Despite owning the NFL's second-worst record in 2013, the Washington Redskins, minus a first-round pick, won't have a shot at selecting a franchise-altering talent like Jadeveon Clowney in the 2014 NFL draft.
But with the 34th overall pick in their draft arsenal, the Redskins should have a shot at landing an impact player with their first selection.
Following a Senior Bowl that lived up to its name by featuring only seniors, the NFL Scouting Combine serves as the another chance for NFL teams to get a look at all the prospects they're considering drafting. The questions for the Redskins is, did the combine help clarify how Washington will approach this May's draft?
In need of an upgrade to its offensive line, receiving corps and its defense, Washington could go a number of different directions early in Round 2.
With that said, here are 25 players the Redskins should consider taking in the second round.
All combine info is via NFL.com.
Stanley Jean-Baptiste, CB
Despite signing cornerback DeAngelo Hall to a new four-year deal, the 'Skins have a need at corner. While stocked with potential, David Amerson had an uneven rookie campaign in 2013 and still may be best suited to play safety, since his ball skills are his best NFL trait.
By drafting Stanley Jean-Baptiste out of Nebraska, Washington would have options in how it wants to use both Amerson and Hall going forward.
A former receiver, Jean-Baptiste is the type of big, physical corner that has become in vogue after the Seattle Seahawks' success the past few seasons with similarly built defensive backs.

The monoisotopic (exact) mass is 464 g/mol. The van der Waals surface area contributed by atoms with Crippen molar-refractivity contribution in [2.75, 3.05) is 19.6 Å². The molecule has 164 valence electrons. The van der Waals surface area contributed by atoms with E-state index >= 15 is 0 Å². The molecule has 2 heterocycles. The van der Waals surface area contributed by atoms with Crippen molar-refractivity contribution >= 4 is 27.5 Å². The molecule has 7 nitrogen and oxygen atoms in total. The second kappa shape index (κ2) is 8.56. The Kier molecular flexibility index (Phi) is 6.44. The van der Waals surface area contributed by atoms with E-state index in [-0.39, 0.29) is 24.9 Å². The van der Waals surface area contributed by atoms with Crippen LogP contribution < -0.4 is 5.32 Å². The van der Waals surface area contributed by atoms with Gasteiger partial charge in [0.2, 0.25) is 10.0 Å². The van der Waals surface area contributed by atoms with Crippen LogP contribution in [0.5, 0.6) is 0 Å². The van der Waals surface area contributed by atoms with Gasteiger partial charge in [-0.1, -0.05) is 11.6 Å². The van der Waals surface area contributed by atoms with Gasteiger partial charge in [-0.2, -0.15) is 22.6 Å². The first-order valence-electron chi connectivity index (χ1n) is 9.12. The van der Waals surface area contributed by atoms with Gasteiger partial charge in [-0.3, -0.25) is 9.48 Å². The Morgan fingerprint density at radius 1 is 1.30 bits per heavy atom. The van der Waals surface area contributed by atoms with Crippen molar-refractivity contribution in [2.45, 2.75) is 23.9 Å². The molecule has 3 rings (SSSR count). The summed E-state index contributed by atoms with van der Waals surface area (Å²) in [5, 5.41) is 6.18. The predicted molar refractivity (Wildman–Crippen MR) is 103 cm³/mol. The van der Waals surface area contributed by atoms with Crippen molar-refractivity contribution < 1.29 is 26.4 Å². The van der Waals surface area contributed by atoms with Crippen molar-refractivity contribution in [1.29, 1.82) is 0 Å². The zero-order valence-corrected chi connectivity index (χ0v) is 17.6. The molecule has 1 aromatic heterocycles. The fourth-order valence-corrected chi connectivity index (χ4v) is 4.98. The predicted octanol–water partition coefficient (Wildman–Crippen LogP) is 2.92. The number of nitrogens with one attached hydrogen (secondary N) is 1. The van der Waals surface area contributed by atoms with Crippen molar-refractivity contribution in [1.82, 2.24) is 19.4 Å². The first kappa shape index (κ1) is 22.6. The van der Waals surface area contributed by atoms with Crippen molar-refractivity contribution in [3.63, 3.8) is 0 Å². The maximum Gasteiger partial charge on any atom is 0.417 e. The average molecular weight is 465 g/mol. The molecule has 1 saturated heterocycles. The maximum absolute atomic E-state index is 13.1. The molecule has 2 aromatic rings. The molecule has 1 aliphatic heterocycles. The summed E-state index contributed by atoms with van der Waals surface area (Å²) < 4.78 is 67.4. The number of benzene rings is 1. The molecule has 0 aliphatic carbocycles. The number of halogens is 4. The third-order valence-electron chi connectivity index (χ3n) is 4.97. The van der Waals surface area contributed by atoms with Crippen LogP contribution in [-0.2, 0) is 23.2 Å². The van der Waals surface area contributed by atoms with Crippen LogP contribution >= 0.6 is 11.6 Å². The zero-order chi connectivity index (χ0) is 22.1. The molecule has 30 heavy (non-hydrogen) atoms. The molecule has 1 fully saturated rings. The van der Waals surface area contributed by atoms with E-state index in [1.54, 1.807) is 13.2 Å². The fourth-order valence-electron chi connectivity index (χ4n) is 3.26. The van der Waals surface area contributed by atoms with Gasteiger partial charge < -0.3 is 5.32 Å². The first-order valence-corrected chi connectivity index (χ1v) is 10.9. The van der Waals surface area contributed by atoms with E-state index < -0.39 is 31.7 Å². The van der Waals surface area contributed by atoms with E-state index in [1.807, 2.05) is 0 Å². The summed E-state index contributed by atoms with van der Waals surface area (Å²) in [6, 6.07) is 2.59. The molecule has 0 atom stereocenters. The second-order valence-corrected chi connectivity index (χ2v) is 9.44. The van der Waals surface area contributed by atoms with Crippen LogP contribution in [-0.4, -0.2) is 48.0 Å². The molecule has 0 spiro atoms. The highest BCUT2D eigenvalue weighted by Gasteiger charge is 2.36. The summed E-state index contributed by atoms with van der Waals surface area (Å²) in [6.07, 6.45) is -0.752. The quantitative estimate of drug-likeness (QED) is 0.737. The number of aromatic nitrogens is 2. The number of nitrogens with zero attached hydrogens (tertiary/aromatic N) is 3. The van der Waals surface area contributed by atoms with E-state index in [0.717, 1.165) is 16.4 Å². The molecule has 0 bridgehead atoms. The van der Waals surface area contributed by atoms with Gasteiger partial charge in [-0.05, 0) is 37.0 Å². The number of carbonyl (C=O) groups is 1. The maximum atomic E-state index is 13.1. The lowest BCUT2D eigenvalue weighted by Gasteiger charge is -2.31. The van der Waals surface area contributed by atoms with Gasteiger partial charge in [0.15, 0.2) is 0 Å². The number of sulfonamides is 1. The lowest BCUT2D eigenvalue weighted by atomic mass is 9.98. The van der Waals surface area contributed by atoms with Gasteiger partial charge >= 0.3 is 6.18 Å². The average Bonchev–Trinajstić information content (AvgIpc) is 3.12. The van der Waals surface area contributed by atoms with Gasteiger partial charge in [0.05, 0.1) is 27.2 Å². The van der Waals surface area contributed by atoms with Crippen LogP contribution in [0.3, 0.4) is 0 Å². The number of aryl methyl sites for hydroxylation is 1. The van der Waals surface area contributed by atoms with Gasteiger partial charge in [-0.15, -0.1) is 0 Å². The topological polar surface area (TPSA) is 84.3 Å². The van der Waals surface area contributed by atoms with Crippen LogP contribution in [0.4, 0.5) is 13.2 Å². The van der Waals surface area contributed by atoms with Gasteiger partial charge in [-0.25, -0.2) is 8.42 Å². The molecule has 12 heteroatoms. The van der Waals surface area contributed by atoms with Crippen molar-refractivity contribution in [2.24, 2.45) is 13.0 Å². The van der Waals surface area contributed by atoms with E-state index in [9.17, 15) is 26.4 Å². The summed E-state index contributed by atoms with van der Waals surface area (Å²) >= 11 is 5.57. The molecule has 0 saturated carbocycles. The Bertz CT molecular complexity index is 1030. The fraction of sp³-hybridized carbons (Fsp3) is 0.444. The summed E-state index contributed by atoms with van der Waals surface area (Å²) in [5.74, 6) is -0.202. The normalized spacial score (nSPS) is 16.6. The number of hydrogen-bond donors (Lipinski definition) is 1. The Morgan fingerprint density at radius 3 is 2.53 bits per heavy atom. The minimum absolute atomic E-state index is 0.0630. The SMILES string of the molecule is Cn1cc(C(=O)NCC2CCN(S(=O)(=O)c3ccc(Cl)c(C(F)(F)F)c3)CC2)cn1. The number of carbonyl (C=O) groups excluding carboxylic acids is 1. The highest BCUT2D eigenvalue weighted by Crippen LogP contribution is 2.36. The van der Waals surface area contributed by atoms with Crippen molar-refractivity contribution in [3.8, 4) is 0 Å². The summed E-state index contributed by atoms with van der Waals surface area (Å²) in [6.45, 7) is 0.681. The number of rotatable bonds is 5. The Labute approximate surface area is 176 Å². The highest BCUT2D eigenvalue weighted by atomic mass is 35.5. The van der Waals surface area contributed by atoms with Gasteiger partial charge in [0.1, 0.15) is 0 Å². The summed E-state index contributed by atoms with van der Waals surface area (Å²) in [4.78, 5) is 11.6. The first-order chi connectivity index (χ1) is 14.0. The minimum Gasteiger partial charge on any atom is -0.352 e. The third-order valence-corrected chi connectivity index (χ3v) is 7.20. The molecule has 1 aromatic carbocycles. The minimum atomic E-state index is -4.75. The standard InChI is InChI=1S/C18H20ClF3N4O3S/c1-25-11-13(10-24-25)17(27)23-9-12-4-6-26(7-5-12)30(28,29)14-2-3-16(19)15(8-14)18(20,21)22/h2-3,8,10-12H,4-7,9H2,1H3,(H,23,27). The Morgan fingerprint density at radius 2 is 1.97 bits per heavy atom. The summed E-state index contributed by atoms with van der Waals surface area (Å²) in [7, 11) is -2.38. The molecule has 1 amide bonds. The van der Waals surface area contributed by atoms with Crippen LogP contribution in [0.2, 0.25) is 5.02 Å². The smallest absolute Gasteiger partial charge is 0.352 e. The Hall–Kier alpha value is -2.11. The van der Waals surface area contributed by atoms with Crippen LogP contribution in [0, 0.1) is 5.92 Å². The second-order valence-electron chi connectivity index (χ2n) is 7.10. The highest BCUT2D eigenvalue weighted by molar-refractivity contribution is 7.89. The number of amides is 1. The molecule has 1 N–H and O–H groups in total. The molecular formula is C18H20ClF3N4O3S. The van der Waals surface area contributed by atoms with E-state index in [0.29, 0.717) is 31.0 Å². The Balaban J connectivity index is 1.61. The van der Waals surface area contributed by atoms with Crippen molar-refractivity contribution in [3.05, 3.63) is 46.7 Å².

The key questions with Jean-Baptiste are his speed and his tackling. And by running an unofficial 4.53 in the 40-yard dash at the combine, he answered the former question.
Formerly projected as a fifth-round pick at the onset of the draft process, Jean-Baptiste was slotted to go in the third round prior to the combine by CBSSports.com. With an impressive workout under his belt, expect Jean-Baptiste's stock to rise towards the top of the second round.
Bradley Roby, CB
With slot cornerback Josh Wilson set to be a free agent, Washington could fill his void, and potentially find Hall's replacement, with Bradley Roby of Ohio State.
A first-round talent, Roby finds himself on the second-round radar because of a run-in with the law. Possessing excellent ball skills and elite speed, he ran a 4.39 in the 40-yard dash, Roby could be an impact performer as a rookie in Washington.
Jason Verrett, CB
A diminutive corner with a bulldog mentality, TCU's Jason Verrett is everything that Josh Wilson wasn't for Washington last season.
Verrett possesses elite speed, which he showcased by running a 4.38 40-yard dash at the combine. Adept at pressing opposing receivers, Verrett uses his speed and 39-inch vertical jump to recover when beaten off the line.